Let's face it; even the best of friends need some time apart. So if the best of friends need some "me time", then Oreo and I definitely need a break.

Monday, July 10, 2006


What's In A Name?

After living with Oreo for more than a year, I think I have developed a foolproof method for determining how you feel about a particular pet in your home. It all has to do with the number of names you assign to the animal.

As I repeatedly note, I remain ambivalent about Oreo. This is readily apparent from the limited number of names I use to address him. There's "Oreo", of course, and "puppy" and if he's headed for the garbage or the garden, I loudly employ "Hey you."

My wife Cheryl on the other hand has a seemingly endless list of monikers and terms of endearment for Oreo. There's "Oreo", "McSnoreo", "Oreoodle" and "McDoodle." Then there's "Sweetie", "Sweetums" and "Honey." A whole series of names derives from his puppy status as in "Puppeeee", "Puppy doodle dandy", "The pup", "Puppet", "Puppy boy" and even "The pupperatzi."

As you can see, based solely on the number of names, there is little doubt about who likes Oreo more. My only concern is that Cheryl generally only refers to me as "Dave" or "Hey you." I think you know who in our household is more likely to end up in the doghouse.

Thursday, July 06, 2006


Walking the Dog

It's been awhile since I last posted on this blog. Part of the reason is a series of home-related mini-crises involving the computer, the toilet, the kitchen light fixture and the furnace. The other part of the reason is that my wife Cheryl took a ten-trip to Italy leaving me to take care of Oreo and my daughter Sarah.

Cheryl got back last night and I was relieved to hand the leash back to her. As I reported, Oreo was fine for the ten days but Sarah wouldn't stop licking my legs and digging up the garden. Or was it the other way around?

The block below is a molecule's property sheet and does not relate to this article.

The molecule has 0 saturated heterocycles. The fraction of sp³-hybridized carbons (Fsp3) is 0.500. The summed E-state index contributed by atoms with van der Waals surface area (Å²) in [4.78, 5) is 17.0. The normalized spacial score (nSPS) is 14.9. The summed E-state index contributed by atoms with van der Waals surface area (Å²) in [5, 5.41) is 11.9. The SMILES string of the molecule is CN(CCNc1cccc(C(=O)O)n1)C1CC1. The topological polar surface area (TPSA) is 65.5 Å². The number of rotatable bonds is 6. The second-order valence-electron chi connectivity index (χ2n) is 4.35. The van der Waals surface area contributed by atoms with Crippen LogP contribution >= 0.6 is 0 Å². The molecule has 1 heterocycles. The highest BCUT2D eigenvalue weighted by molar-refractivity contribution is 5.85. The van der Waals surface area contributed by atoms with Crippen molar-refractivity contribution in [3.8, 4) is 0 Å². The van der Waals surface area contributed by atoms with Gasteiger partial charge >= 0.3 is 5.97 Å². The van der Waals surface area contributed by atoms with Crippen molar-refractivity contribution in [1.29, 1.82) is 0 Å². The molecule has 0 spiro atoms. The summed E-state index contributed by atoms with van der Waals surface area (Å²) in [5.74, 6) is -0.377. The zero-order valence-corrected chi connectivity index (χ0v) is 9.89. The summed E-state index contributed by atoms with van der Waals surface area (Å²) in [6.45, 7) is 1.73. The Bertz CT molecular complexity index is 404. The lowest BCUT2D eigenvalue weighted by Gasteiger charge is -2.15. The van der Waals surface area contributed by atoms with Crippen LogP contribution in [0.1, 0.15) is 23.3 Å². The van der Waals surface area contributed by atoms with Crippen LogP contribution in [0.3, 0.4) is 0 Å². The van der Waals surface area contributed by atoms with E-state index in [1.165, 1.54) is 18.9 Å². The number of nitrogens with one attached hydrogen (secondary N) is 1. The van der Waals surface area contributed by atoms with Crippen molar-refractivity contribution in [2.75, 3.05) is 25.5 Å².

For someone who was a reluctant dog owner, Cheryl's absence was a challenge. Although I had taken Oreo for the odd walk, for ten days I was the only one walking him, feeding him and cleaning up after him. The happy ending to this story would be me expressing the revelation that I loved walking Oreo and that he's the best darned dog in the whole wide world.

The actual ending to this story is that I still cannot fathom why people own dogs. Admittedly, walking Oreo was not as bad as I thought it would be. Walking him twice a day forced me to get some exercise and to even occasionally socialize with neighbors I met on our route.

But the mindless routine of feeding, walking and cleaning up after a canine did nothing for my spirit except underscore my longing for Cheryl's return. Having a dog seems like a never ending sentence to servitude. The tail wagging and enthusiastic greetings are hardly sufficient payback for all the work. If a dog is man's best friend, it's because the dog has one sweet deal.

In fairness, Oreo is still not much more than a year old. In dog years, he's probably a teenager which means we had no more chance of getting along than a 56-year old father would with a teenaged son.

I have not written off my relationship with Oreo yet. As we both age, there's still hope that we will come to some mutually satisfactory arrangement that may result in something resembling a friendship. Stay tuned.